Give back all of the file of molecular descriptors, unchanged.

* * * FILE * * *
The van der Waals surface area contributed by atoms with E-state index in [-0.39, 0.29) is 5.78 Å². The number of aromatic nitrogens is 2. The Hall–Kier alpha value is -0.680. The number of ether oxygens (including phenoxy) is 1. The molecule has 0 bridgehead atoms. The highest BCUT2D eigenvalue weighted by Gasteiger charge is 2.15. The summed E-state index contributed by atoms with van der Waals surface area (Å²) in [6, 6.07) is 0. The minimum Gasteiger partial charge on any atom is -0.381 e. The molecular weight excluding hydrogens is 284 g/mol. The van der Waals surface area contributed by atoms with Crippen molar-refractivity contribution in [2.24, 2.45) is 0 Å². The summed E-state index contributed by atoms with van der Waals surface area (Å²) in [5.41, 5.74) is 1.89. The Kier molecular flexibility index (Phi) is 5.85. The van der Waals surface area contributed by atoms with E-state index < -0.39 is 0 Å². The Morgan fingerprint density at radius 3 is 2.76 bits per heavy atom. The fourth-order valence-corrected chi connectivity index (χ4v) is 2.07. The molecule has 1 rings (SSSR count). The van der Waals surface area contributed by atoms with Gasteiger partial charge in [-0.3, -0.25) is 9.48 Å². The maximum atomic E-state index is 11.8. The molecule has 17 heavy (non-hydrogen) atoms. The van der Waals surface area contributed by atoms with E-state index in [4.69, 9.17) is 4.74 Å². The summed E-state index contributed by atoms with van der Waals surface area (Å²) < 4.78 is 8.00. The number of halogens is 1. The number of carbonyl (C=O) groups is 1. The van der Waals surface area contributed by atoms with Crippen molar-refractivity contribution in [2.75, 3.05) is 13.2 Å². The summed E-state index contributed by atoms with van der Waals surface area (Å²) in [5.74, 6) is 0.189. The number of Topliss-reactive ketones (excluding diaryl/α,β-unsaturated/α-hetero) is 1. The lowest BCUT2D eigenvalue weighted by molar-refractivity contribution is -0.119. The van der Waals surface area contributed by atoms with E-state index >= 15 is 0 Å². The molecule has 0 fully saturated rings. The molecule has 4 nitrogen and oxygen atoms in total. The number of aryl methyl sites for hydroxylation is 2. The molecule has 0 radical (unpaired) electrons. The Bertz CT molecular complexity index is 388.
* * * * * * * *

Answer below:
The van der Waals surface area contributed by atoms with E-state index in [-0.39, 0.29) is 5.78 Å². The number of aromatic nitrogens is 2. The Hall–Kier alpha value is -0.680. The number of ether oxygens (including phenoxy) is 1. The molecule has 0 bridgehead atoms. The highest BCUT2D eigenvalue weighted by Gasteiger charge is 2.15. The summed E-state index contributed by atoms with van der Waals surface area (Å²) in [6, 6.07) is 0. The minimum Gasteiger partial charge on any atom is -0.381 e. The molecular weight excluding hydrogens is 284 g/mol. The van der Waals surface area contributed by atoms with Crippen molar-refractivity contribution in [2.24, 2.45) is 0 Å². The summed E-state index contributed by atoms with van der Waals surface area (Å²) in [5.41, 5.74) is 1.89. The Kier molecular flexibility index (Phi) is 5.85. The van der Waals surface area contributed by atoms with E-state index < -0.39 is 0 Å². The Morgan fingerprint density at radius 3 is 2.76 bits per heavy atom. The fourth-order valence-corrected chi connectivity index (χ4v) is 2.07. The molecule has 1 rings (SSSR count). The van der Waals surface area contributed by atoms with Gasteiger partial charge in [-0.3, -0.25) is 9.48 Å². The maximum atomic E-state index is 11.8. The molecule has 17 heavy (non-hydrogen) atoms. The van der Waals surface area contributed by atoms with E-state index in [4.69, 9.17) is 4.74 Å². The summed E-state index contributed by atoms with van der Waals surface area (Å²) < 4.78 is 8.00. The number of halogens is 1. The number of carbonyl (C=O) groups is 1. The van der Waals surface area contributed by atoms with Crippen molar-refractivity contribution in [2.75, 3.05) is 13.2 Å². The summed E-state index contributed by atoms with van der Waals surface area (Å²) in [5.74, 6) is 0.189. The number of Topliss-reactive ketones (excluding diaryl/α,β-unsaturated/α-hetero) is 1. The lowest BCUT2D eigenvalue weighted by molar-refractivity contribution is -0.119. The van der Waals surface area contributed by atoms with E-state index >= 15 is 0 Å². The molecule has 0 fully saturated rings. The molecule has 4 nitrogen and oxygen atoms in total. The number of aryl methyl sites for hydroxylation is 2. The molecule has 0 radical (unpaired) electrons. The Bertz CT molecular complexity index is 388.